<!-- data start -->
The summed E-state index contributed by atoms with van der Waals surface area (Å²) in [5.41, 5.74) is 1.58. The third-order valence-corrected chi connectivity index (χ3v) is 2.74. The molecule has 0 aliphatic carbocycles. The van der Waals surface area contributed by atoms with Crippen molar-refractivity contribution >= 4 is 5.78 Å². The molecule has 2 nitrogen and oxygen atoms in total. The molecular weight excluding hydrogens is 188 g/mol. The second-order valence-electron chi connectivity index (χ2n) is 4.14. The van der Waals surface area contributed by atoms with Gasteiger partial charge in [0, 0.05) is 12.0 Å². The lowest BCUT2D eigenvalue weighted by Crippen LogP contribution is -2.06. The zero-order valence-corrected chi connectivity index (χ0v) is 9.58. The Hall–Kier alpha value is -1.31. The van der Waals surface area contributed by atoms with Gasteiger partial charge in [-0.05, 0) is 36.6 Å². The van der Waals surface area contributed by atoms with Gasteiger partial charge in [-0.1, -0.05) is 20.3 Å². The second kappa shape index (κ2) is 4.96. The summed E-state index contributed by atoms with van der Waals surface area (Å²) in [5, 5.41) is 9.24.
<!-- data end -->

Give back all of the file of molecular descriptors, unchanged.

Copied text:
The summed E-state index contributed by atoms with van der Waals surface area (Å²) in [5.41, 5.74) is 1.58. The third-order valence-corrected chi connectivity index (χ3v) is 2.74. The molecule has 0 aliphatic carbocycles. The van der Waals surface area contributed by atoms with Crippen molar-refractivity contribution >= 4 is 5.78 Å². The molecule has 2 nitrogen and oxygen atoms in total. The molecular weight excluding hydrogens is 188 g/mol. The second-order valence-electron chi connectivity index (χ2n) is 4.14. The van der Waals surface area contributed by atoms with Gasteiger partial charge in [0, 0.05) is 12.0 Å². The lowest BCUT2D eigenvalue weighted by Crippen LogP contribution is -2.06. The zero-order valence-corrected chi connectivity index (χ0v) is 9.58. The Hall–Kier alpha value is -1.31. The van der Waals surface area contributed by atoms with Gasteiger partial charge in [-0.05, 0) is 36.6 Å². The van der Waals surface area contributed by atoms with Gasteiger partial charge in [-0.1, -0.05) is 20.3 Å². The second kappa shape index (κ2) is 4.96. The summed E-state index contributed by atoms with van der Waals surface area (Å²) in [5, 5.41) is 9.24.